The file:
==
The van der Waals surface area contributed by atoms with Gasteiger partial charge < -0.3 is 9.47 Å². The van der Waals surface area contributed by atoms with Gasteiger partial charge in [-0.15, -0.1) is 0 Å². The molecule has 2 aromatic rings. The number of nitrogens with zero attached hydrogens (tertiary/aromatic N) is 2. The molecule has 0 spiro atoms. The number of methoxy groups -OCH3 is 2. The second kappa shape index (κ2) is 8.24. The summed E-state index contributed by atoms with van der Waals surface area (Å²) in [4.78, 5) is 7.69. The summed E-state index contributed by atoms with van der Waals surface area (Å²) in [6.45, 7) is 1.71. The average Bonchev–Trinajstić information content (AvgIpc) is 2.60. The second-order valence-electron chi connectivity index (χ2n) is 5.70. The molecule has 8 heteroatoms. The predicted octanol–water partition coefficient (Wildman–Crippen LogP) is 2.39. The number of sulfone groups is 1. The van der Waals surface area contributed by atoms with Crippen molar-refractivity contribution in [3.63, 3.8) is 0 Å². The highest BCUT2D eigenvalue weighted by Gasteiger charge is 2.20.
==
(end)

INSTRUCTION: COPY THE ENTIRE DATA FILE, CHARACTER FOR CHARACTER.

The van der Waals surface area contributed by atoms with Gasteiger partial charge < -0.3 is 9.47 Å². The van der Waals surface area contributed by atoms with Gasteiger partial charge in [-0.15, -0.1) is 0 Å². The molecule has 2 aromatic rings. The number of nitrogens with zero attached hydrogens (tertiary/aromatic N) is 2. The molecule has 0 spiro atoms. The number of methoxy groups -OCH3 is 2. The second kappa shape index (κ2) is 8.24. The summed E-state index contributed by atoms with van der Waals surface area (Å²) in [4.78, 5) is 7.69. The summed E-state index contributed by atoms with van der Waals surface area (Å²) in [6.45, 7) is 1.71. The average Bonchev–Trinajstić information content (AvgIpc) is 2.60. The second-order valence-electron chi connectivity index (χ2n) is 5.70. The molecule has 8 heteroatoms. The predicted octanol–water partition coefficient (Wildman–Crippen LogP) is 2.39. The number of sulfone groups is 1. The van der Waals surface area contributed by atoms with Crippen molar-refractivity contribution in [3.63, 3.8) is 0 Å². The highest BCUT2D eigenvalue weighted by Gasteiger charge is 2.20.